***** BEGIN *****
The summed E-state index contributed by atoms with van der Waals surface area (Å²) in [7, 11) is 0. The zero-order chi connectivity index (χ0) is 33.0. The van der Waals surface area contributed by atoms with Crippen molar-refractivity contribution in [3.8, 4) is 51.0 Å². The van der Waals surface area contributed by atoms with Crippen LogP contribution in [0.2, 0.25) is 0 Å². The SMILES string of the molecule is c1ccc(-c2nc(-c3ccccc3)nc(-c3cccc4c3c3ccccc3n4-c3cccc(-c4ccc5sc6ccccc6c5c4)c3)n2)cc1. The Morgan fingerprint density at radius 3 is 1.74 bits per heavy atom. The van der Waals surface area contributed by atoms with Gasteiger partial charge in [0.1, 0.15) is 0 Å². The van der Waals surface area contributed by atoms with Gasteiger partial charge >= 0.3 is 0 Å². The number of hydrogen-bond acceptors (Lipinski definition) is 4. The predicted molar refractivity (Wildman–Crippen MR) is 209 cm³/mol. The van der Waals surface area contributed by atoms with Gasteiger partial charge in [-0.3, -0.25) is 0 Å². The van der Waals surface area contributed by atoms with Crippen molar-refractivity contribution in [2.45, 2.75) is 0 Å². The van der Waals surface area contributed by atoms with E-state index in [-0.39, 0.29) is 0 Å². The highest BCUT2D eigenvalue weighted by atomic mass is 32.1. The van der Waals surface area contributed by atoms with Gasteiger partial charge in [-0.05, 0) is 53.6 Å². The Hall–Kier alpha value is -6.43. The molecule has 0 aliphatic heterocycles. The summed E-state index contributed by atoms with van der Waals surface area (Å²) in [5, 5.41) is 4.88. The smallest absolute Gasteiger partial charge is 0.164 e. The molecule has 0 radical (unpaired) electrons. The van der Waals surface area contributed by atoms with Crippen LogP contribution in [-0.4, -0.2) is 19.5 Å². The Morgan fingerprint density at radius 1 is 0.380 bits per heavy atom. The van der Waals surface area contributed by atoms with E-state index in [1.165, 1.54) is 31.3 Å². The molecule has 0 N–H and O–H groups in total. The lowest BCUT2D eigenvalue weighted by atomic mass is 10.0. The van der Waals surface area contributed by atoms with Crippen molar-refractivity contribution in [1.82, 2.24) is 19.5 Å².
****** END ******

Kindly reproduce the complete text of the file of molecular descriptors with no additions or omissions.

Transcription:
The summed E-state index contributed by atoms with van der Waals surface area (Å²) in [7, 11) is 0. The zero-order chi connectivity index (χ0) is 33.0. The van der Waals surface area contributed by atoms with Crippen molar-refractivity contribution in [3.8, 4) is 51.0 Å². The van der Waals surface area contributed by atoms with Crippen LogP contribution in [0.2, 0.25) is 0 Å². The SMILES string of the molecule is c1ccc(-c2nc(-c3ccccc3)nc(-c3cccc4c3c3ccccc3n4-c3cccc(-c4ccc5sc6ccccc6c5c4)c3)n2)cc1. The Morgan fingerprint density at radius 3 is 1.74 bits per heavy atom. The van der Waals surface area contributed by atoms with Gasteiger partial charge in [0.1, 0.15) is 0 Å². The van der Waals surface area contributed by atoms with Gasteiger partial charge >= 0.3 is 0 Å². The number of hydrogen-bond acceptors (Lipinski definition) is 4. The predicted molar refractivity (Wildman–Crippen MR) is 209 cm³/mol. The van der Waals surface area contributed by atoms with Gasteiger partial charge in [-0.3, -0.25) is 0 Å². The van der Waals surface area contributed by atoms with Crippen molar-refractivity contribution in [2.45, 2.75) is 0 Å². The van der Waals surface area contributed by atoms with E-state index in [-0.39, 0.29) is 0 Å². The highest BCUT2D eigenvalue weighted by atomic mass is 32.1. The van der Waals surface area contributed by atoms with Gasteiger partial charge in [-0.05, 0) is 53.6 Å². The Hall–Kier alpha value is -6.43. The molecule has 0 aliphatic heterocycles. The summed E-state index contributed by atoms with van der Waals surface area (Å²) in [5, 5.41) is 4.88. The smallest absolute Gasteiger partial charge is 0.164 e. The molecule has 0 radical (unpaired) electrons. The van der Waals surface area contributed by atoms with Crippen LogP contribution in [-0.4, -0.2) is 19.5 Å². The Morgan fingerprint density at radius 1 is 0.380 bits per heavy atom. The van der Waals surface area contributed by atoms with E-state index in [1.165, 1.54) is 31.3 Å². The molecule has 0 N–H and O–H groups in total. The lowest BCUT2D eigenvalue weighted by atomic mass is 10.0. The van der Waals surface area contributed by atoms with Crippen molar-refractivity contribution in [1.82, 2.24) is 19.5 Å².